Sask. health authority apologizes for COVID-19 lab error, reverses outbreak declarations

Over 200 false-positives affected the province's COVID-19 test results from Aug. 18-22.

206 false-positives affected the province's COVID-19 test results from Aug. 18-22

Scott Livingstone, the CEO of the Saskatchewan Health Authority, apologized for the testing error on Tuesday. (Guy Quenneville/CBC)

Health officials are apologizing for a lab error that resulted in 206 false-positives and are accordingly reversing their declaration of outbreaks in some Regina nursing homes.

"I just want to reiterate and express our apologies for any disruption that this caused, and the worry that goes with it, to the families and their loved ones and everyone else out there," said Dr. Rashaad Hansia, the physician executive for integrated urban health for the Saskatchewan Health Authority (SHA). 

On Monday, health officials flagged what they termed newly confirmed or suspected outbreaks at seven nursing homes in Regina. No infection numbers were given out, as testing was said to be in flux. 

On Tuesday, the Ministry of Health said a problem occurred at the Roy Romanow Provincial Lab in Regina leading to a large number of invalid tests dated from Aug. 18 to 22.

"We are now confident in our testing processes going forward," said Scott Livingstone, the CEO of the Saskatchewan Health Authority. 

Out of the 255 invalid tests, 206 proved to be false positives. 

Fifty-four of the 206 false positives came from the Regina nursing homes that were said to be experiencing confirmed or suspected outbreaks. Two confirmed cases are needed in a long term care facility for an outbreak to be officially declared. 

The remaining 152 false positives came from people in Saskatchewan's general population, mostly from the Regina area.

All of the 54 long-term care residents initially told they were positive for COVID-19 have now been informed they are in fact COVID-free, while efforts remain ongoing to contact all the false positives from the general population. 

Visitation rules relaxed in light of error

Tuesday's confirmation of the error — which was initially detected at the lab on Monday — resulted in a swift turnabout in status for several Regina long-term care homes affected by the original test results.

On Monday, outbreaks were declared at Parkside Extendicare, Regina Lutheran Home, Pioneer Village and some units at  Wascana Rehab Centre, while outbreaks were suspected at Extendicare's Sunset and Elmview homes as well as Santa Maria Senior Citizens Home.  

Twenty-four hours later, upon the discovery of the testing errors, only Extendicare Elmview, Pioneer Village and the mental health unit at Wascana Rehab Centre had declared or suspected outbreaks.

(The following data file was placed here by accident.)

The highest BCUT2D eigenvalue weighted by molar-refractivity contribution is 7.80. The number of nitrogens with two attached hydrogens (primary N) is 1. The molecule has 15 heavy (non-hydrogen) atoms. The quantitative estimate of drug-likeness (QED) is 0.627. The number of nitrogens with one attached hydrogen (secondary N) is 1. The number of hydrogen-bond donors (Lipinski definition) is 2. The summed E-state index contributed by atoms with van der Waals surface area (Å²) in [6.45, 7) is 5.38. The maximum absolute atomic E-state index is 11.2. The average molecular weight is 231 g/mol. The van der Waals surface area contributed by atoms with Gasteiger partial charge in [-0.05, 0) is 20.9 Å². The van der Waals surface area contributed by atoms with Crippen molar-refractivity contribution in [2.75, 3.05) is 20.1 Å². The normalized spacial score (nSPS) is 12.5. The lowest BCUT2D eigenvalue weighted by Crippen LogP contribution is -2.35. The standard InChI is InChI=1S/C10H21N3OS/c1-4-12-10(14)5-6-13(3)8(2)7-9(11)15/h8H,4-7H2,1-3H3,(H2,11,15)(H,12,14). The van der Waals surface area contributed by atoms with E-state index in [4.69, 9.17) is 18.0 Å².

Visitation rules have been relaxed at the homes said to no longer be in outbreak. 

No infected residents from these homes are in hospital, officials said.  

Opposition says urgent action needed at homes

Before the testing errors were known, Saskatchewan's Opposition party called on the provincial government to require all health care workers and visitors to be fully vaccinated against COVID-19 amidst the situation at the Regina care homes. 

Ryan Meili, the leader of the Saskatchewan NDP, spoke Tuesday in front of Pioneer Village, one of the seven Regina care homes dealing with several new cases of COVID-19. 

 "We do believe that the vast majority of health care staff are stepping up, but there are some who haven't got there yet," Meili said. "And we need to make sure that anyone who's got patient contact, resident contact, is doubly vaccinated."

Ryan Meili, the leader of Saskachewan's Opposition NDP, is hosting a news conference on Tuesday to address a new wave of COVID-19 care home outbreaks in Regina. (Dayne Patterson/CBC)

Meili even suggested the province should call workers who are not fully vaccinated to ask, "What's in the way? How can we help you get this vaccine? How can we answer your questions?"

"And, yes, we need to make it a requirement that if you're going to go to work, you need to be vaccinated," he said.   

Meili also said the province needs to do mass testing in all long-term care facilities and begin developing a third-dose vaccine strategy for seniors and priority health care workers. 

In a followup statement, the party said its recommendations stand despite the testing errors. 


Guy Quenneville

Reporter at CBC Saskatoon

Story tips?


To encourage thoughtful and respectful conversations, first and last names will appear with each submission to CBC/Radio-Canada's online communities (except in children and youth-oriented communities). Pseudonyms will no longer be permitted.

By submitting a comment, you accept that CBC has the right to reproduce and publish that comment in whole or in part, in any manner CBC chooses. Please note that CBC does not endorse the opinions expressed in comments. Comments on this story are moderated according to our Submission Guidelines. Comments are welcome while open. We reserve the right to close comments at any time.

Become a CBC Member

Join the conversation  Create account

Already have an account?